I searched for the word "proselytize" on accesstoinsight and found it in only two articles. One is Ven. Bhikkhu Bodhi saying (talking about religion in general in the modern world, not only about Buddhism),
The two religious phenomena that in my view are false detours which must finally be rejected are fundamentalism and spiritual eclecticism. Both have arisen as reactions to the pervasive secularism of our time; both speak to the widespread hunger for more authentic spiritual values than our commercial, sensualist culture can offer. Yet neither, I would argue, provides a satisfactory solution to our needs.
Fundamentalism no doubt bears the character of a religious revival. However, in my opinion it fails to qualify as a genuinely spiritual type of religiosity because it does not meet the criterion of true spirituality. This criterion I would describe, in broad terms, as the quest to transcend the limitations of the ego-consciousness. As I understand fundamentalism, it draws its strength from its appeal to human weakness, by provoking the ego-consciousness and the narrow, volatile interests of the small self. Its psychological mood is that of dogmatism; it polarizes the human community into the opposed camps of insiders and outsiders; it dictates a policy of aggression that entails either violence against the outsiders or attempts to proselytize them. It does not point us in the direction of selflessness, understanding, acceptance of others based on love, the ingredients of true spirituality.
Spiritual eclecticism — omnipresent in the West today — is governed by the opposite logic. It aims to amalgamate, to draw into a whole a sundry variety of quasi-religious disciplines: yoga, spiritualism, channeling, astrology, faith healing, meditation, I Ching, special diets, Cabbala, etc. These are all offered to the seeker on a pick-and-choose basis; everything is valid, anything goes. This eclecticism often reveals a longing for genuine spiritual experience, for a vision of reality more encompassing than pragmatic materialism. It fails because it tears profound disciplines out from their context in a living faith and blends them together into a shapeless mixture without spine or substance. Its psychological mood is that of a romantic, promiscuous yearning for easy gratification rather than that of serious commitment. Owing to its lack of discrimination it often shades off into the narcissistic and the occult, occasionally into the diabolical.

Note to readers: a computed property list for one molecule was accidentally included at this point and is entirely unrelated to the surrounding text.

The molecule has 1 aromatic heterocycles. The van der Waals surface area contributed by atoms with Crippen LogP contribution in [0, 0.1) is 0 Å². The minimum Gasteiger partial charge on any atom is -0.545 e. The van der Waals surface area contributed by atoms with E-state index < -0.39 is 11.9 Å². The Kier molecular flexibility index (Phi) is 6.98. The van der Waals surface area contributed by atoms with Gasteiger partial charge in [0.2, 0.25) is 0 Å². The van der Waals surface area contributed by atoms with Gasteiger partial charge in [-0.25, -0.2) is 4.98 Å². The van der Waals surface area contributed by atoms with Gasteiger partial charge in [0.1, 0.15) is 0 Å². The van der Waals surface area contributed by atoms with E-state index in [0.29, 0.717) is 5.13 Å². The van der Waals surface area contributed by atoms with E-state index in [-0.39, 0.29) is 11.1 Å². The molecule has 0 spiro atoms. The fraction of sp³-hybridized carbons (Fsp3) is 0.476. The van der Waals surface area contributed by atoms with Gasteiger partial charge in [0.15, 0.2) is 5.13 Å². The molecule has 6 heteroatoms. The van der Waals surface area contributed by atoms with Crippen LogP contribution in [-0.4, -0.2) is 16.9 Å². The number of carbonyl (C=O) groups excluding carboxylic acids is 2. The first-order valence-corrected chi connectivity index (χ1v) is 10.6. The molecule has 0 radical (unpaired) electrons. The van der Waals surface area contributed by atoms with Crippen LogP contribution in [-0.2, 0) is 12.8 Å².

I think that's saying that a "fundamentalist" (and ego-maniacal) view divides the world into insiders and outsiders (e.g. Buddhists and non-Buddhists), and attempts to proselytize the outsiders, instead of being selflessness, understanding, and accepting of others based on love.
Another is this Personal Observation
When I first came to Sri Lanka from America, I had just about given up all hope of living. The doctors in America had provided me with maybe twenty-five different drugs for a very bad heart condition and other ailments. We fled America, my husband and I, to live out our lives among peaceful surroundings — in the heart of Buddha-land. Shortly after arrival, what with the long trip and thoughts of death, I truly was dying. I had a myocardial infarction and was taken to the hospital. I found the hospital conditions so deplorable, I felt it would be better to die in bed at home. Consequently, I left the hospital. My husband had found a lovely home for us and there I waited to die. After much pain and emotional upheaval my husband found an anagarika, a Buddhist lay brother, who came to our home and performed a miracle, or to state it better, pointed out to me the "path" that I shall follow for the rest of my days here on earth. This monk-like follower of the Buddha, the Anagarika Tibbotuwawa, instructed me in meditation.